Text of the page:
If you’re using a smartphone that runs Android’s Lollipop OS and you thought you’d be protect with a password, researchers at Texas University in Austin are here to give you some bad news.
According to one of their recent discoveries, there’s a bug that affects 21 percent of Android devices in use and it basically allows anyone to unlock your password-protected device by bypassing the lock screen with an extremely lengthy password. In other words, your device is prone to hacking simply because overloading the lock screen with text unlocks it.
Researchers mentioned that the vulnerability affects only the smartphones running Google’s Android Lollipop OS that use a password for protection; you’re on the safe side if you’ve chosen the pattern or the PIN security.
All that the hacker needs to do is overwhelm the lock screen with enough text typed into the password field. Before you know it, the OS crashes and reveals the home screen in response. Et voilà, the hacker is given full access to the device, in spite of any previous encryption.
John Gordon from Texas University explained rather simply that “by manipulating a sufficiently large string in the password field when the camera app is active, an attacker is able to destabilize the lock screen, causing it to crash to the home screen.”
After finding out about the security hole Google promptly released a fix for their Nexus devices, describing the vulnerability as of “moderate” severity. As far as the company knows, the bug hasn’t been actively exploited by attackers, at least not on a large scale.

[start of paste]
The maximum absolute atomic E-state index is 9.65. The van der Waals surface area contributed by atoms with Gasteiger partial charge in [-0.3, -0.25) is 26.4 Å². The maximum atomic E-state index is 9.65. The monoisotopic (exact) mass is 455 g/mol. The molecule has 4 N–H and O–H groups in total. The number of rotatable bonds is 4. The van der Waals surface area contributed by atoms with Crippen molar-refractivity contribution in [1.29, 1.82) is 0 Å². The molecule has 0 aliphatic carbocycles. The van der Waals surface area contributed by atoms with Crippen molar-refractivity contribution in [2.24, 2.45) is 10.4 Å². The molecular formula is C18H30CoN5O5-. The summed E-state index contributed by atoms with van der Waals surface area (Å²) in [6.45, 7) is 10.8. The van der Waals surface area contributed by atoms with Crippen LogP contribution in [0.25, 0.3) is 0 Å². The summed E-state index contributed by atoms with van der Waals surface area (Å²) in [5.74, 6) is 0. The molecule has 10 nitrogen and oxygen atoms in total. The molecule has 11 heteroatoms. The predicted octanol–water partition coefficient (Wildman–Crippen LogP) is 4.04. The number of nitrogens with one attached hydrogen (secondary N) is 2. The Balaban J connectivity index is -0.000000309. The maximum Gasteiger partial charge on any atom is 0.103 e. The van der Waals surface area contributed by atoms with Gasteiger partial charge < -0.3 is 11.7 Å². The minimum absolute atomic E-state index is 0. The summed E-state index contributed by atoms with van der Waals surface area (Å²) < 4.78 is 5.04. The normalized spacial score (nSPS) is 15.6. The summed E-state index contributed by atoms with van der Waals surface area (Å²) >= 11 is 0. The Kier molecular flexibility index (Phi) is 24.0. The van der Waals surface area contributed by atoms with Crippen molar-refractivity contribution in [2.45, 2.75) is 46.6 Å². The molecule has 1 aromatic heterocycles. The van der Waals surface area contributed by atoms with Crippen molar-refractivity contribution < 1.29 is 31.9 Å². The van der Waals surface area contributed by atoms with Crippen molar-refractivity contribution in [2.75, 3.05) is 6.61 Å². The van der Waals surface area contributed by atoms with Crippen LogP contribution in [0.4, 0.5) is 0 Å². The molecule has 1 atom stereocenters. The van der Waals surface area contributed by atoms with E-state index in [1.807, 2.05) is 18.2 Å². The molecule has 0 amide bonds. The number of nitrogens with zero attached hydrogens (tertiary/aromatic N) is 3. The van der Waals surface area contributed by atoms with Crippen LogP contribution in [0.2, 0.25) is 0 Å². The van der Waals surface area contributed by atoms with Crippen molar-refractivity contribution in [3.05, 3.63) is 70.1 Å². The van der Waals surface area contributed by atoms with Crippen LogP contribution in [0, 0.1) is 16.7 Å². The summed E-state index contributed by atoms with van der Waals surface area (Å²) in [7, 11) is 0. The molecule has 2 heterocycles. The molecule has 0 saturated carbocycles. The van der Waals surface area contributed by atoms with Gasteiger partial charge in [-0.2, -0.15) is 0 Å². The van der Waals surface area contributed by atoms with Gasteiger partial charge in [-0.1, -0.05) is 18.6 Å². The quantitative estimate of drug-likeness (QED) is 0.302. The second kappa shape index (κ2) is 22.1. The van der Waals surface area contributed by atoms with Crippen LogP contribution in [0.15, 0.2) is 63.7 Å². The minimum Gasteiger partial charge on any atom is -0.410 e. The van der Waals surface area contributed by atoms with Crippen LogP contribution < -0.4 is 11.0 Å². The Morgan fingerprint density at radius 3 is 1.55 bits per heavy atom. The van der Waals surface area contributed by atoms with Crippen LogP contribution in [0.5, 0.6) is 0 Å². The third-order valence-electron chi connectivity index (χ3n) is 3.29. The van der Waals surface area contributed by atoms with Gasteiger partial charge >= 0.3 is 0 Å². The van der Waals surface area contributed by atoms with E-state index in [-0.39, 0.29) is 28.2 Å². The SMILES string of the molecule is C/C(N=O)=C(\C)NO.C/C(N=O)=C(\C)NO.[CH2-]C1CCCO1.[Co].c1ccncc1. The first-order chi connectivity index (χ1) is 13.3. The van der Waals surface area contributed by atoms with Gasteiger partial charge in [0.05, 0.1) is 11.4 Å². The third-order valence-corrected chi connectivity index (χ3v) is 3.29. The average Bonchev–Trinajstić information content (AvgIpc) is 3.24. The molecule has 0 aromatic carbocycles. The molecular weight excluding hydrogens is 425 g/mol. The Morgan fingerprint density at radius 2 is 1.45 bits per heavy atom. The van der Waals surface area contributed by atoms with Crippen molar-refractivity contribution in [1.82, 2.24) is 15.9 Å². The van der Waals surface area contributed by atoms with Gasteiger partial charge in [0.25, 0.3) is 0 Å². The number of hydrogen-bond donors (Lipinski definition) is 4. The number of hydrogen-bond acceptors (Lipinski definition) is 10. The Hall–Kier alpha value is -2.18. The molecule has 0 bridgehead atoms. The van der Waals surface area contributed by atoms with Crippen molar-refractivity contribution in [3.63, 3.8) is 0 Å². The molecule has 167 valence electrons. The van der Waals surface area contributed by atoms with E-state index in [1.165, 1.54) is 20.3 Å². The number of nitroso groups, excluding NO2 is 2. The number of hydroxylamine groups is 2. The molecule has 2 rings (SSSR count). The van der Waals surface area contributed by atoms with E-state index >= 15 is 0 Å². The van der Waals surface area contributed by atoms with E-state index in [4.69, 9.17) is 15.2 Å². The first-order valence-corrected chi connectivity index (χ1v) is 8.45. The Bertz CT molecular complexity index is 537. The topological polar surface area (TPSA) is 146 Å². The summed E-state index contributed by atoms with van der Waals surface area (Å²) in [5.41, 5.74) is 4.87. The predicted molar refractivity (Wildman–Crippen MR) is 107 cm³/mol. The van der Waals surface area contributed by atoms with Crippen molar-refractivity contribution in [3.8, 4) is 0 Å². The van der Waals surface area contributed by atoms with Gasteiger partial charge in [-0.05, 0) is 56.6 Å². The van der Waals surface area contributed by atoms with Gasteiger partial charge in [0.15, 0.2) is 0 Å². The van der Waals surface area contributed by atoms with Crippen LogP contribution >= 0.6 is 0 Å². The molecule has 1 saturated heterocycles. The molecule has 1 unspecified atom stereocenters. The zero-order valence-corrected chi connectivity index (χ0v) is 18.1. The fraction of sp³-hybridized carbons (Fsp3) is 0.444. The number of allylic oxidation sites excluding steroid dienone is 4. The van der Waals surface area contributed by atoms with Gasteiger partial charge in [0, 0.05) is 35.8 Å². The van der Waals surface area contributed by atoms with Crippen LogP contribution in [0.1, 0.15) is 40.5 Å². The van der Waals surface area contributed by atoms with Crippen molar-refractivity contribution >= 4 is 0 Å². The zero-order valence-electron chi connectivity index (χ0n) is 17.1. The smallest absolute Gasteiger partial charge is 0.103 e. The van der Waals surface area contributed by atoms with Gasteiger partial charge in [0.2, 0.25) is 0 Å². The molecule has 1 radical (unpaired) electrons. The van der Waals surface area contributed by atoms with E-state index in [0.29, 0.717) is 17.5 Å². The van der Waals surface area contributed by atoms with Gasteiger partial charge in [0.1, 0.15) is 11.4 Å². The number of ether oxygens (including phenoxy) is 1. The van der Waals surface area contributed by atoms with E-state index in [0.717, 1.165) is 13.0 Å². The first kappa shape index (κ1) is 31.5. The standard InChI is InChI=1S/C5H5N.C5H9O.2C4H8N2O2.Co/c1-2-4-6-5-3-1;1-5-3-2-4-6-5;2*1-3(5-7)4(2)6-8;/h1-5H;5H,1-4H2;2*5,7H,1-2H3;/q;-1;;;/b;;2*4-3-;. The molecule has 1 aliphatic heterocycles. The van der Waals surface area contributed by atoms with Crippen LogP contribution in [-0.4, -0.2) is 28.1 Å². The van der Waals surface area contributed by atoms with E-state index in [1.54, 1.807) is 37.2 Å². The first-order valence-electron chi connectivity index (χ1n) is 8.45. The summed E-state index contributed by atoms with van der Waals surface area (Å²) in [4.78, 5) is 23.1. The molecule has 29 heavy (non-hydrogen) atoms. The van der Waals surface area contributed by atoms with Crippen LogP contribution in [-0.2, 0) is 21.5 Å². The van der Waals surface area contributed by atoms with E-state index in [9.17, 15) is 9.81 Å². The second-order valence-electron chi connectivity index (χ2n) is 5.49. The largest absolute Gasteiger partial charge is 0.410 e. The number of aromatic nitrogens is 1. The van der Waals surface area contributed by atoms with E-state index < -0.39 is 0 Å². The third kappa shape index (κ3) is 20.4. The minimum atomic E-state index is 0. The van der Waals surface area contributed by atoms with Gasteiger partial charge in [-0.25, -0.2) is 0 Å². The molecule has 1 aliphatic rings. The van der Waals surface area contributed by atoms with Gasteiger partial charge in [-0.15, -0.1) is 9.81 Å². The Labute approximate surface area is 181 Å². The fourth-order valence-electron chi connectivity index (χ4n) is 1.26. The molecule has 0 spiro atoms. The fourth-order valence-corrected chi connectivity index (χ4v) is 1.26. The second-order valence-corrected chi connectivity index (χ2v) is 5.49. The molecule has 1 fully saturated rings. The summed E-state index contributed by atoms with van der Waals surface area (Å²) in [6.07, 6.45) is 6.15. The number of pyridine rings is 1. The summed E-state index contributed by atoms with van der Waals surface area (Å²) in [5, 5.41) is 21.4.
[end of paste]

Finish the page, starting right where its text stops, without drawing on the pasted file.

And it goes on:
In a demonstration of the attack performed by the researchers, the Google Nexus 4 smartphone crashed in a few steps; the ‘attacker’ had used the emergency call function in order to copy hundreds of characters to the clipboard. Next up, he tried using the camera which prompted the password entry screen; after pasting the long text string into the password box, the Nexus crashed.
Out of the billion Android devices that are currently in use around the world, only 20 percent have been updated to run Google’s latest OS version called Lollipop, including new devices from Sony, Samsung, and LG.
A software update is what’s needed to fix the bug, but Google won’t be releasing one soon, so the users have to rely on the smartphone manufacturer and their mobile phone operator to roll out the update. The attack cannot be performed remotely, and users who worry about the attack should change their security preferences to a PIN code or a pattern unlock, instead of a password.
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